American politics was polarized between those who thought Stalin was an imperialist bent on expansion by force and those who saw him as a protector of Russian security. This division created uncertainty regarding the form American policy should take, but there was an inexorable move from accommodation to confrontation that would culminate a year later with the proclamation of the Truman Doctrine.
Into this vortex walked Winston Churchill to speak at Westminster College, Fulton, Missouri. He would profoundly influence the outcome at the debate.
Churchill had accepted President Truman’s invitation to speak in the President’s home state for two reasons: he wanted to campaign for a loan for Britain and, more importantly, he wanted to forge an Anglo-American alliance against the Soviet threat which, he was convinced, the Labour Government was incapable or unwilling to confront. He told Lord Moran: “I think I can be of some use over there: they will take things from me. It may be that Congress will ask me to address them.” The only invitation extended by Congress came from hostile Republicans who wanted to cross-examine him about Pearl Harbour.
Churchill and Truman had planned to meet in Florida but a rash of strikes forced the President to remain in Washington, so Churchill went to Cuba for a few days before meeting the President. Truman later said that he told Churchill, “It’s your own speech, you write it,” but Admiral Leahy recorded in his diary that the President and Churchill spent many hours talking about the speech.
Churchill also asked Prime Minister Mackenzie King of Canada to come to Washington because he appreciated King’s knowledge of the Americans. King sent the Canadian Ambassador to the United States, future Prime Minister Lester Pearson, to Churchill’s assistance. Pearson found a half-clad Churchill working in bed with a breakfast tray beside him. Pearson read the speech and recommended that Churchill not refer to the recent conflict as “The Unnecessary War” for fear of providing justification for American isolationists to avoid foreign entanglements. Churchill agreed.
WSC also spent time with British Ambassador Lord Halifax, who noted Churchill’s intensity in preparing his remarks but did not inform the government in London. It was evident that Churchill and Truman were about to pronounce a change in direction from Roosevelt’s policy of good relations with the Soviet Union while keeping a certain detachment from Britain.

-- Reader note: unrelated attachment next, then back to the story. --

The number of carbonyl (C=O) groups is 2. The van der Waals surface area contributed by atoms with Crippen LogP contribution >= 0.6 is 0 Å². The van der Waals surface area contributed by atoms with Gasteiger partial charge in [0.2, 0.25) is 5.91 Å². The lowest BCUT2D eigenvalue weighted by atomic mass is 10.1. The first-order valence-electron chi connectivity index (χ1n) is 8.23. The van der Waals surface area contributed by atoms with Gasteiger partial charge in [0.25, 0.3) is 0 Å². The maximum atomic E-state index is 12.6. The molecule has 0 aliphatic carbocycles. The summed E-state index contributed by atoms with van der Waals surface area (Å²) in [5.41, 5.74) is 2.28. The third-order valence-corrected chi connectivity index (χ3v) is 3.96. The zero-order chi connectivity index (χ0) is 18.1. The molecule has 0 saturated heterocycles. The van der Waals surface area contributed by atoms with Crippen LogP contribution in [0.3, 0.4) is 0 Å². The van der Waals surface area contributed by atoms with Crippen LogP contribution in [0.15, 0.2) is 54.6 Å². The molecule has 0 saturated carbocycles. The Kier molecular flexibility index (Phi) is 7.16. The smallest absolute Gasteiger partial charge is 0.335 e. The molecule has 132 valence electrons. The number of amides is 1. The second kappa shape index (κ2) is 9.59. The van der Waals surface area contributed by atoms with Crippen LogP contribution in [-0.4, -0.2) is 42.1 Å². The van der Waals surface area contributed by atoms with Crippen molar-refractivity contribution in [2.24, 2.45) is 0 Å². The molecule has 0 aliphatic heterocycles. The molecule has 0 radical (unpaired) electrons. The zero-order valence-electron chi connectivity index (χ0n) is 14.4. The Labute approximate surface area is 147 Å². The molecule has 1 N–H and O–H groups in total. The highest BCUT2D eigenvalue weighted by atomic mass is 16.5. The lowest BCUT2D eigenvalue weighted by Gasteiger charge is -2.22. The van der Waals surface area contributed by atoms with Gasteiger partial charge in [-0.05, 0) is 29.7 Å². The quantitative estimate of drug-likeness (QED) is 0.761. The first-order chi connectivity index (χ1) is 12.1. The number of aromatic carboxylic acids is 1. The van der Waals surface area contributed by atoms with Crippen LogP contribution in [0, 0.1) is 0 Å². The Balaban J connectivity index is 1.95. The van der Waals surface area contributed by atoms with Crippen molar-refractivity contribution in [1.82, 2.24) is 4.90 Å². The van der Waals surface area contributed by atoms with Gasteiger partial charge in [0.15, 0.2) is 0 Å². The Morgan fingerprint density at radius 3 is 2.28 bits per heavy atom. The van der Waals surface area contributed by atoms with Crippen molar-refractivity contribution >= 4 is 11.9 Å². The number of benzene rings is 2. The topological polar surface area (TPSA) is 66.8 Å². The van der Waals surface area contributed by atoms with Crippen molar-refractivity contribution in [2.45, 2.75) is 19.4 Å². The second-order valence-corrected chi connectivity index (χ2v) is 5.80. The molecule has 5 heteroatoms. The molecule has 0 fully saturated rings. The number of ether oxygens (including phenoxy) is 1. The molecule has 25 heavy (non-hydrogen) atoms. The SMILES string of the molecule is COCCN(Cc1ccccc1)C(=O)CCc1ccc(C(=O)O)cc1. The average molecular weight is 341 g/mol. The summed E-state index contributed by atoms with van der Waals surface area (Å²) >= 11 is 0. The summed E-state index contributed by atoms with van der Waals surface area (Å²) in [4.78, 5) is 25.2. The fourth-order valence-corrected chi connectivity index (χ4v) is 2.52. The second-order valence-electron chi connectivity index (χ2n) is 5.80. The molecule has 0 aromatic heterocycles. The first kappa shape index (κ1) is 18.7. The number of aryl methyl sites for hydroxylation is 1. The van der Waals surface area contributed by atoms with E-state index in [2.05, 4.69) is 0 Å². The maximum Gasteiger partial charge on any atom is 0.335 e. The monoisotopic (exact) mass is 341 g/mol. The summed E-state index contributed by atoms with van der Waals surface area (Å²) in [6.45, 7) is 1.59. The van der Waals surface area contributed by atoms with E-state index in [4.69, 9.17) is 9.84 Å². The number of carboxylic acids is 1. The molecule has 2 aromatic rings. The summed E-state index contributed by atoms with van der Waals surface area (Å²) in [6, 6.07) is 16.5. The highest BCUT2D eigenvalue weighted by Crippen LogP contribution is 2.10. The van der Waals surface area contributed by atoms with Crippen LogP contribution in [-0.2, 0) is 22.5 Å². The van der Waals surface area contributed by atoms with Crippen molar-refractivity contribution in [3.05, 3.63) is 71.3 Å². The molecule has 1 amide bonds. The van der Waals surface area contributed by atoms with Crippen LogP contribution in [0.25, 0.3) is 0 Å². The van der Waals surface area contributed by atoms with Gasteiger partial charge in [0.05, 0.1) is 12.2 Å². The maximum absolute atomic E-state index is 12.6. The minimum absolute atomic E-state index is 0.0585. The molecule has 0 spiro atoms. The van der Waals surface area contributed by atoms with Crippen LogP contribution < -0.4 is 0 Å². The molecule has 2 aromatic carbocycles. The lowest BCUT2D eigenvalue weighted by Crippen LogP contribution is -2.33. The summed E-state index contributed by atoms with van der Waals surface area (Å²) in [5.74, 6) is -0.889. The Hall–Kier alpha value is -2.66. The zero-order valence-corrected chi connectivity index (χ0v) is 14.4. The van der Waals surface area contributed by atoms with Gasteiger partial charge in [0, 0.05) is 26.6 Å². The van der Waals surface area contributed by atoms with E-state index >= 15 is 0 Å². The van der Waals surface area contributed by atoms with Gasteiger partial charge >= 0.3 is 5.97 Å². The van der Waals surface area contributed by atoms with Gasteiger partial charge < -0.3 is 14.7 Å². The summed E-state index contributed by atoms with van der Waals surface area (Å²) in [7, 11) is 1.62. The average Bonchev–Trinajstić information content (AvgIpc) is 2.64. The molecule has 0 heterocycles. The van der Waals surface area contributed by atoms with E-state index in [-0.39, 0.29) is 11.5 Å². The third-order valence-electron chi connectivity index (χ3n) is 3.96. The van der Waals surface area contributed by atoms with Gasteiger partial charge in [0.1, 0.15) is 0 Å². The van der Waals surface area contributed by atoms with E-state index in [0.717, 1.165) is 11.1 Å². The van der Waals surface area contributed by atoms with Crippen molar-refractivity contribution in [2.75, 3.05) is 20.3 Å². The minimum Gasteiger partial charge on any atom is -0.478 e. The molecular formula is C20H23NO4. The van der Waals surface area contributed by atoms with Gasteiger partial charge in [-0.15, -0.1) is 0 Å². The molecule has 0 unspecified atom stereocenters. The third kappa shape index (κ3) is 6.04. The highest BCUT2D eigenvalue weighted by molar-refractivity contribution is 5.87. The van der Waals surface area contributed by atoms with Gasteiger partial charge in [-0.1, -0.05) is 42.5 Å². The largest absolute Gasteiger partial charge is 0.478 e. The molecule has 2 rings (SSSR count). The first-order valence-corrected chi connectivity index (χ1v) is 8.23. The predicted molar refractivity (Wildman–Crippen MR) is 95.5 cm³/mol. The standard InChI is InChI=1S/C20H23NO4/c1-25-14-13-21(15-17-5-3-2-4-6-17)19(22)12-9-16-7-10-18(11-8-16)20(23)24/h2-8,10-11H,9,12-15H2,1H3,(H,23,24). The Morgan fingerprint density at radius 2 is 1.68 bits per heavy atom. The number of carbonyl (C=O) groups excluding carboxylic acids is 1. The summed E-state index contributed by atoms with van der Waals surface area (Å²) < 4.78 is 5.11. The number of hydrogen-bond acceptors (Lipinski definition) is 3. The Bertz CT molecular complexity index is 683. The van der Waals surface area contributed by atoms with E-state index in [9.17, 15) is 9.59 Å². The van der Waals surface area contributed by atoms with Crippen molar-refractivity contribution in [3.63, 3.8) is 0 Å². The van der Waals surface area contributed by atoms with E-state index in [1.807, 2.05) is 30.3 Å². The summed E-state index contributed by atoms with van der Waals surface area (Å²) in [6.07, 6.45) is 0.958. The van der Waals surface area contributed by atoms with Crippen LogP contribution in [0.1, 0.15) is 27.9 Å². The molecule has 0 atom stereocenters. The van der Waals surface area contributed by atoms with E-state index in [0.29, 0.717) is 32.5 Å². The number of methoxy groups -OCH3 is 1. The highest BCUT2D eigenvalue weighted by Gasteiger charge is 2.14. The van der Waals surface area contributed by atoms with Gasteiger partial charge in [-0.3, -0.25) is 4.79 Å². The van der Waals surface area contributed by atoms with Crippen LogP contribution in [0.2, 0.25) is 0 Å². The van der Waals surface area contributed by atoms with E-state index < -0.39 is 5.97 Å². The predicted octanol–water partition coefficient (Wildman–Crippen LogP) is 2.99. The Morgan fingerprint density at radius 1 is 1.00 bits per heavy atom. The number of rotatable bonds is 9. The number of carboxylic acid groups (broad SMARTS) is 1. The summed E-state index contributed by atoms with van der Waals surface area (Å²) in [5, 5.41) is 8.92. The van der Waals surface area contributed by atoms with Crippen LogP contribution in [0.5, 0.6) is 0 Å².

There was increasing press awareness that something was up. The New York Post reported that “a stiffening American attitude towards Russia is in prospect … the evidence will soon be forthcoming. In Mr. Truman’s conversation with Winston Churchill here and Churchill’s subsequent talks in Florida with Secretary Byrnes and Bernard Baruch the new program began to take shape.”
On March 4th and 5th Truman and Churchill travelled by train from Washington to Jefferson City, Missouri and then drove to Fulton, twenty miles further. After lunch they joined the procession to the gymnasium of Westminster College, where Churchill gave one of his most famous orations, commonly referred to as the Iron Curtain speech. Truman had predicted that the speech would create quite astir and it did, throughout the entire world.
On March 8th, speaking in the presence of General Eisenhower to the General Assembly of Virginia in Richmond, then to the most senior officers of the American military, and finally at a dinner in New York City, Churchill repeated the themes of his Fulton speech. The philosophical underpinnings of those themes were expressed by Churchill in an impromptu speech to Canadian soldiers who were sailing home on the ship which brought him to North America, the Queen Elizabeth: “Yesterday I was on the bridge, watching the mountainous waves, and this ship — which is no pup — cutting through them and mocking their anger. I asked myself, why is it that the ship beats the waves, when they are so many and the ship is one? The reason is that the ship has a purpose, and the waves have none. They just flop around, innumerable, tireless, but ineffective. The ship with the purpose takes us where we want to go. Let us therefore have purpose, both in our national and Imperial policy, and in our private lives. Thus the future will be fruitful for each and for all, and the reward of the warriors will not be unworthy of the deeds they have done.”
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